Well, I’ve decided I’m going to visit these little places that people always pass by. I’m going to visit every town in Oregon, big or small. It will probably take me many years – Oregon is 98,466 square miles and has about 450 towns, depending on which source you consult. I’ll take at least one photo in each place and learn at least one interesting thing about each place. I’ll write about my experiences here on my blog.

It’ll take me awhile, but I think this will be fun and I’ll get to learn a lot about my home state!

Oregon Towns Project

Trekking with the Wallowa Llamas in the Eagle Cap Wilderness

When Greg won the 2006 Oregon Wild photo contest, one of his prizes was a gift certificate for a three-day, two-night trip with the Wallowa Llamas. So we redeemed that gift certificate on July 18 and went on an awesome trip into the beautiful Eagle Cap Wilderness. The whole set of pictures is here.

We started out on Friday at the llama ranch just north of Halfway. Seven llamas got loaded into the back of an old school bus (bwahahahaha!). We humans rode up front.

We were supposed to start at the Summit Point trailhead and hike up to either Pine Lakes or Crater Lake. But the trail went into higher mountain territory where there was still snow, so we started at the Boulder Park trailhead and hiked into Eagle Meadows instead, which turned out to be a blessing in disguise since I’m still not in the best of shape after being laid up with a broken foot all of May and June.

After the hour and 45 minute drive up and down Forest Service roads, we arrived at the trailhead. The llamas were unloaded, saddled up, and laden with heavy packs. (We humans just carried day packs…woo hoo!)

Besides me and Greg, there were four other guests in our group, in addition to our tour guide, Raz, and his assistant Lisa. Raz and Lisa brought up the (distant) lead with the llamas while the rest of us hiked on ahead to our lunch spot. The scenery was instantly spectacular. This is the meadow we crossed just before reaching our lunch spot 2.5 miles from the trailhead.

We ate a delicious lunch (all the food was provided on this trip) by Eagle Creek. Raz has these two wooden cook boxes that when put on the ground side by side served as a nice flat preparation area, with the utensils and supplies inside within easy reach. Our feast of a lunch consisted of bagels, bread, salami, cheese, homemade red pepper spread, fresh veggies, and delicious cherries from their orchard!

After lunch, we had to cross Copper Creek, which had no bridge. I chose to wade rather than risk falling off one of the logs spanning the creek. The creek was wide, but only ankle deep. Shortly after crossing the creek, we could see Copper Creek Falls crashing down a cliff.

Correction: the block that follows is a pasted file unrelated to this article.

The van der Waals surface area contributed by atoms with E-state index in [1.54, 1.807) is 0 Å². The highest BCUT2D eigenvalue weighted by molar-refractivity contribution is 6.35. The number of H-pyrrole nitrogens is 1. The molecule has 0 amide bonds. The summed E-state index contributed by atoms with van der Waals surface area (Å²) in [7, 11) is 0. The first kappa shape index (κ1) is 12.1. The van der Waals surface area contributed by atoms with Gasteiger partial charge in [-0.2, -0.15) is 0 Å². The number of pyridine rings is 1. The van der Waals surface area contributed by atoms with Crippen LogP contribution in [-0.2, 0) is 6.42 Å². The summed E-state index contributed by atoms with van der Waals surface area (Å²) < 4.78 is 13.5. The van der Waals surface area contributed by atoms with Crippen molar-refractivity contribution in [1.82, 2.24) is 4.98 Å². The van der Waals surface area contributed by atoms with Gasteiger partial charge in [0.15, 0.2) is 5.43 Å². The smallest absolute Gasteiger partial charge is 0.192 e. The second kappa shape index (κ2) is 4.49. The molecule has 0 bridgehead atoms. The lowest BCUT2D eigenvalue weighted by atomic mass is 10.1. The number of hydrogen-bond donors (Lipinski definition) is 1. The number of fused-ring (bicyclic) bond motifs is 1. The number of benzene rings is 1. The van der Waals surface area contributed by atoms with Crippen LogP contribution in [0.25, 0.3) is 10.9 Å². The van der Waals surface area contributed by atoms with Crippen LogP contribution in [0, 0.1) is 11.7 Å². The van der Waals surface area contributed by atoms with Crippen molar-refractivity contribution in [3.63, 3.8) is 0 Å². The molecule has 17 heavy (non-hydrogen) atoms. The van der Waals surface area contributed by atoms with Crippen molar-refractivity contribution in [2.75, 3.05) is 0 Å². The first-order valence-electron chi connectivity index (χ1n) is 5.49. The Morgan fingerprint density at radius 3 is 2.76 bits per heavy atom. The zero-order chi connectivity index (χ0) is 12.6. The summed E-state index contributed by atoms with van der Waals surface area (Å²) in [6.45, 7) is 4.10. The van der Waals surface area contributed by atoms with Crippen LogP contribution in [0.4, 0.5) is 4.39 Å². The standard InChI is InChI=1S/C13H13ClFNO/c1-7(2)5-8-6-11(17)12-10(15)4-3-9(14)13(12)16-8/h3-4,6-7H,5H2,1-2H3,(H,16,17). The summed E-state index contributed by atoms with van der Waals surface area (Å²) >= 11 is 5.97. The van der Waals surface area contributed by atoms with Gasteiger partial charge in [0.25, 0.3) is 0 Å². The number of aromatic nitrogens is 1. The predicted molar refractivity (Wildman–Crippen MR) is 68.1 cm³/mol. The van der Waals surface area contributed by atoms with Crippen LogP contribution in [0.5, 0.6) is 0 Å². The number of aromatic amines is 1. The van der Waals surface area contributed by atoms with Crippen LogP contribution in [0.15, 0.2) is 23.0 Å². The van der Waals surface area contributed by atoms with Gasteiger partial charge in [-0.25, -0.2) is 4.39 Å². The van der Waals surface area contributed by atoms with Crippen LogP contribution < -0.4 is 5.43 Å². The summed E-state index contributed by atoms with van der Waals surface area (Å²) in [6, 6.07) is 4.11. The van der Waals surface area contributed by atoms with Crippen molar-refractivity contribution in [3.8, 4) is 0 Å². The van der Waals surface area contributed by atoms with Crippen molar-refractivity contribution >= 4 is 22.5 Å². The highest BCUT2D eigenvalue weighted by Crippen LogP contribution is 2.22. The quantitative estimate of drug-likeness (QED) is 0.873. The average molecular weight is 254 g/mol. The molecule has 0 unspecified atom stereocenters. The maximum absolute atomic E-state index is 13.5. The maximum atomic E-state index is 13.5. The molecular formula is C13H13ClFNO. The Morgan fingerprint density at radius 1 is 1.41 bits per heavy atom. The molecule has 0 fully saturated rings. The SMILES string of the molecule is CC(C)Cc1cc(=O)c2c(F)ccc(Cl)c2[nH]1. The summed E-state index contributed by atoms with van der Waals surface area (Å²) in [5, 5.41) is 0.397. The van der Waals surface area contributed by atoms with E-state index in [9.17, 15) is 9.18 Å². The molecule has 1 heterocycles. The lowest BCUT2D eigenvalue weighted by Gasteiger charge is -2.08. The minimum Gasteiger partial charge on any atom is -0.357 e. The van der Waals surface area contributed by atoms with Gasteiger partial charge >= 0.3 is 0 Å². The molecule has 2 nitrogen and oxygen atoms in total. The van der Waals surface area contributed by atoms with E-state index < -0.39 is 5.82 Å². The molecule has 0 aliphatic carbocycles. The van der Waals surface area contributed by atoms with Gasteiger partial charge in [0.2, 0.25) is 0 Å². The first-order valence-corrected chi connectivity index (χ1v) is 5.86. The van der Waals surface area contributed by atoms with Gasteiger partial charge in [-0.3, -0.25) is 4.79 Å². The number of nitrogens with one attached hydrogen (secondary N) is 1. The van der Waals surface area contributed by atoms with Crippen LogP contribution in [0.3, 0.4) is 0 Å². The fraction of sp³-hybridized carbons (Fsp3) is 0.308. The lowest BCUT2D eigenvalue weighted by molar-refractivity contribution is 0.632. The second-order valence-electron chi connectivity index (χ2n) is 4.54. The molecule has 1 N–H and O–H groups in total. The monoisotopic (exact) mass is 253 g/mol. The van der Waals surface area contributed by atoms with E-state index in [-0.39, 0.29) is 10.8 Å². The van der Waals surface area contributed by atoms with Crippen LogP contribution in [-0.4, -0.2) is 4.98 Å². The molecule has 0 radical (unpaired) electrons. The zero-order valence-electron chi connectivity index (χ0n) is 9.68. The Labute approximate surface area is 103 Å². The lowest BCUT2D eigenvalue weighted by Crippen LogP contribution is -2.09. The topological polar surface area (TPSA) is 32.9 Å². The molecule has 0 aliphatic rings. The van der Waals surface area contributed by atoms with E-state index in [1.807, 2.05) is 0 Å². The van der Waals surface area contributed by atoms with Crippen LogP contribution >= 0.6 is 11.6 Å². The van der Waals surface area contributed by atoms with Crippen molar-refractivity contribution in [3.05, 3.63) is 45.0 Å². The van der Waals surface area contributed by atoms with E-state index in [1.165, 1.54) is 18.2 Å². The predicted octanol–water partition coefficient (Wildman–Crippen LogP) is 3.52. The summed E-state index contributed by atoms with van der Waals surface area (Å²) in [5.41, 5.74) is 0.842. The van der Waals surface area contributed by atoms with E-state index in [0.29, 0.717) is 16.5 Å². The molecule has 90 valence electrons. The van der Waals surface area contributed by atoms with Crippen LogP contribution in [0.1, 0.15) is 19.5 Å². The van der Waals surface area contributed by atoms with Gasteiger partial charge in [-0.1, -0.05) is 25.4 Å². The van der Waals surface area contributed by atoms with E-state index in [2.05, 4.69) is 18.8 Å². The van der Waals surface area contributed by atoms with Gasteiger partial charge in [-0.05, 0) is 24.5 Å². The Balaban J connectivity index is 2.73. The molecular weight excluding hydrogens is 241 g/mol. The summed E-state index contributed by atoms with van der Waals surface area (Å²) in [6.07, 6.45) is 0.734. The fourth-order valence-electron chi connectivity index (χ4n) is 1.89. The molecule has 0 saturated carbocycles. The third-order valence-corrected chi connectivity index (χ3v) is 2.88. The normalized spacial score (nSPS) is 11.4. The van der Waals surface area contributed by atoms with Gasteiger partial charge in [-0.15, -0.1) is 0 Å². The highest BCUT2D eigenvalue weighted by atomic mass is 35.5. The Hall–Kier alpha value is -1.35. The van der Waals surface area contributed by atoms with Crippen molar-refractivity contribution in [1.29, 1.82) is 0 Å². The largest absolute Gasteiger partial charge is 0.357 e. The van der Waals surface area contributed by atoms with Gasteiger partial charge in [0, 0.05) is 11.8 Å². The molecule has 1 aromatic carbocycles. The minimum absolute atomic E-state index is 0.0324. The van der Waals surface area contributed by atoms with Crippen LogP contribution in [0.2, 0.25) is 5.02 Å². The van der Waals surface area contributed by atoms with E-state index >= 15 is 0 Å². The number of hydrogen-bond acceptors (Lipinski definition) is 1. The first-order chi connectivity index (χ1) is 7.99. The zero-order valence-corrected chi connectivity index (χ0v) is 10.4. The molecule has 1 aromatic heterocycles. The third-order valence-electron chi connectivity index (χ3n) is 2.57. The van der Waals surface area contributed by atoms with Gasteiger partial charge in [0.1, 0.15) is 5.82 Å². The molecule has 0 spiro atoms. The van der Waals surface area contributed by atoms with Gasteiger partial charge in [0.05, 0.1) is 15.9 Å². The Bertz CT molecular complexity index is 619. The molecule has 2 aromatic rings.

Greg bushwhacked over there when we hiked out on Sunday and although it was too sunny for a photograph, he got a video of the falls. Pretty impressive.

This is Bench Canyon Falls, which splashed down right by the trail.

In the late afternoon, after hiking 4.4 miles from the trailhead (and gaining about 1,300′) we arrived at beautiful Eagle Meadows. It stretches a lot further than this picture conveys. Eagle Creek runs through it. What an idyllic setting!

After Raz, Lisa, and the llamas arrived, some of us helped Raz lead the individual llamas to grazing ground. You take their lead rope and they follow you around without question. They’re quite curious. They grazed a little distance from camp and whenever we were out peeing or collecting firewood or taking pictures, they would watch us intently.

We set up tents while Raz and Lisa started on dinner. In addition to a stove, they had an oven setup which was pretty nifty, allowing Raz to heat up the meals that his wife had cooked and frozen for us a few days before. We had fresh veggies with ranch and blue cheese dip, merlot and chardonnay, raging bull chicken over quinoa, homemade Scottish oat bread, plus banana bread for dessert and a post-dinner drink of tea or hot chocolate.

We were all feeling pretty tired, so by the time dinner was done and cleaned up, we were ready to turn in. The days are long this time of year, so it was still a little light out when we went to bed. I slept better than I did when I went backpacking last summer. I stayed warm, for one thing, despite the fact that we woke up to frost in the morning. I woke up in the middle of the night and stuck my head out of the tent to see the stars, but it was just past the full moon, which made the sky too bright to see all the stars I might have. Still, there were a lot, and the bright moon illuminated the mountains and meadow all around us. It was VERY cool!